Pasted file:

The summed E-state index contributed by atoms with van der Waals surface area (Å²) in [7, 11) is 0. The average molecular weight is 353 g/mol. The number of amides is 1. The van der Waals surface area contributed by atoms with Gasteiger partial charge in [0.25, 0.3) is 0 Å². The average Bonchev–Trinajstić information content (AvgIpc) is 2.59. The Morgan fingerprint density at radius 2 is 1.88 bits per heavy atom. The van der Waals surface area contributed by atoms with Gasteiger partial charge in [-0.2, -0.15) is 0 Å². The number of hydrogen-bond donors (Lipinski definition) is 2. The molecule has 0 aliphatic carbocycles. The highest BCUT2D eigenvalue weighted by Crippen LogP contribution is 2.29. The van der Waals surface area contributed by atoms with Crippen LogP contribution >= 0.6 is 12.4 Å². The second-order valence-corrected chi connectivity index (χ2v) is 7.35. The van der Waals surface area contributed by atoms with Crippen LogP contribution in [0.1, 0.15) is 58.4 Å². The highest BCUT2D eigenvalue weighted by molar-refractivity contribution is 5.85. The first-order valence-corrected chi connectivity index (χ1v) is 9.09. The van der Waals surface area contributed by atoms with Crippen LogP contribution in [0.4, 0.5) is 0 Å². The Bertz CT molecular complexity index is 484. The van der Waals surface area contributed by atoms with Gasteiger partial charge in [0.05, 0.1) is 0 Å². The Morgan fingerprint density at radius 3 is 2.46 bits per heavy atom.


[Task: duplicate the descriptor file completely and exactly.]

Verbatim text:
The summed E-state index contributed by atoms with van der Waals surface area (Å²) in [7, 11) is 0. The average molecular weight is 353 g/mol. The number of amides is 1. The van der Waals surface area contributed by atoms with Gasteiger partial charge in [0.25, 0.3) is 0 Å². The average Bonchev–Trinajstić information content (AvgIpc) is 2.59. The Morgan fingerprint density at radius 2 is 1.88 bits per heavy atom. The van der Waals surface area contributed by atoms with Gasteiger partial charge in [-0.2, -0.15) is 0 Å². The number of hydrogen-bond donors (Lipinski definition) is 2. The molecule has 0 aliphatic carbocycles. The highest BCUT2D eigenvalue weighted by Crippen LogP contribution is 2.29. The van der Waals surface area contributed by atoms with Crippen LogP contribution >= 0.6 is 12.4 Å². The second-order valence-corrected chi connectivity index (χ2v) is 7.35. The van der Waals surface area contributed by atoms with Crippen LogP contribution in [0.1, 0.15) is 58.4 Å². The highest BCUT2D eigenvalue weighted by molar-refractivity contribution is 5.85. The first-order valence-corrected chi connectivity index (χ1v) is 9.09. The van der Waals surface area contributed by atoms with Crippen LogP contribution in [0.4, 0.5) is 0 Å². The Bertz CT molecular complexity index is 484. The van der Waals surface area contributed by atoms with Gasteiger partial charge in [0.05, 0.1) is 0 Å². The Morgan fingerprint density at radius 3 is 2.46 bits per heavy atom.